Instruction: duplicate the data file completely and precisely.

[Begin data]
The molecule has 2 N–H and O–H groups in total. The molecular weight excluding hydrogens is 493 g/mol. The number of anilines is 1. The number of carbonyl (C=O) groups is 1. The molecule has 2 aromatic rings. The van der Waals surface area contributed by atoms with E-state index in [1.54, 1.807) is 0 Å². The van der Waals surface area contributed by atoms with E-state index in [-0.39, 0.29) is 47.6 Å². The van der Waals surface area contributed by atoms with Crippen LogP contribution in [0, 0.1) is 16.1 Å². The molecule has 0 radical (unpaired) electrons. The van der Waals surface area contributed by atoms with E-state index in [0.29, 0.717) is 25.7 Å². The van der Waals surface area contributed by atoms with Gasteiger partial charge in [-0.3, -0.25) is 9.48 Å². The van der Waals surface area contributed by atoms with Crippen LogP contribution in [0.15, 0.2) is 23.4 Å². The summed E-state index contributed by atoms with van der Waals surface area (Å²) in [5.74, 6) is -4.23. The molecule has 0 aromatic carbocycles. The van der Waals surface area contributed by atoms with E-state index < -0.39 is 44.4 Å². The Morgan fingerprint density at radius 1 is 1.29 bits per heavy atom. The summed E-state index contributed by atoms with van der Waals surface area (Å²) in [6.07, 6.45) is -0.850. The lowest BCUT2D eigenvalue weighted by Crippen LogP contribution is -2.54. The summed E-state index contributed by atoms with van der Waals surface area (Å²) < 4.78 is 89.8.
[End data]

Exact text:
The molecule has 2 N–H and O–H groups in total. The molecular weight excluding hydrogens is 493 g/mol. The number of anilines is 1. The number of carbonyl (C=O) groups is 1. The molecule has 2 aromatic rings. The van der Waals surface area contributed by atoms with E-state index in [1.54, 1.807) is 0 Å². The van der Waals surface area contributed by atoms with E-state index in [-0.39, 0.29) is 47.6 Å². The van der Waals surface area contributed by atoms with Crippen LogP contribution in [0, 0.1) is 16.1 Å². The molecule has 0 radical (unpaired) electrons. The van der Waals surface area contributed by atoms with E-state index in [0.29, 0.717) is 25.7 Å². The van der Waals surface area contributed by atoms with Gasteiger partial charge in [-0.3, -0.25) is 9.48 Å². The van der Waals surface area contributed by atoms with Crippen LogP contribution in [0.15, 0.2) is 23.4 Å². The summed E-state index contributed by atoms with van der Waals surface area (Å²) in [5.74, 6) is -4.23. The molecule has 0 aromatic carbocycles. The van der Waals surface area contributed by atoms with E-state index < -0.39 is 44.4 Å². The Morgan fingerprint density at radius 1 is 1.29 bits per heavy atom. The summed E-state index contributed by atoms with van der Waals surface area (Å²) in [6.07, 6.45) is -0.850. The lowest BCUT2D eigenvalue weighted by Crippen LogP contribution is -2.54. The summed E-state index contributed by atoms with van der Waals surface area (Å²) < 4.78 is 89.8.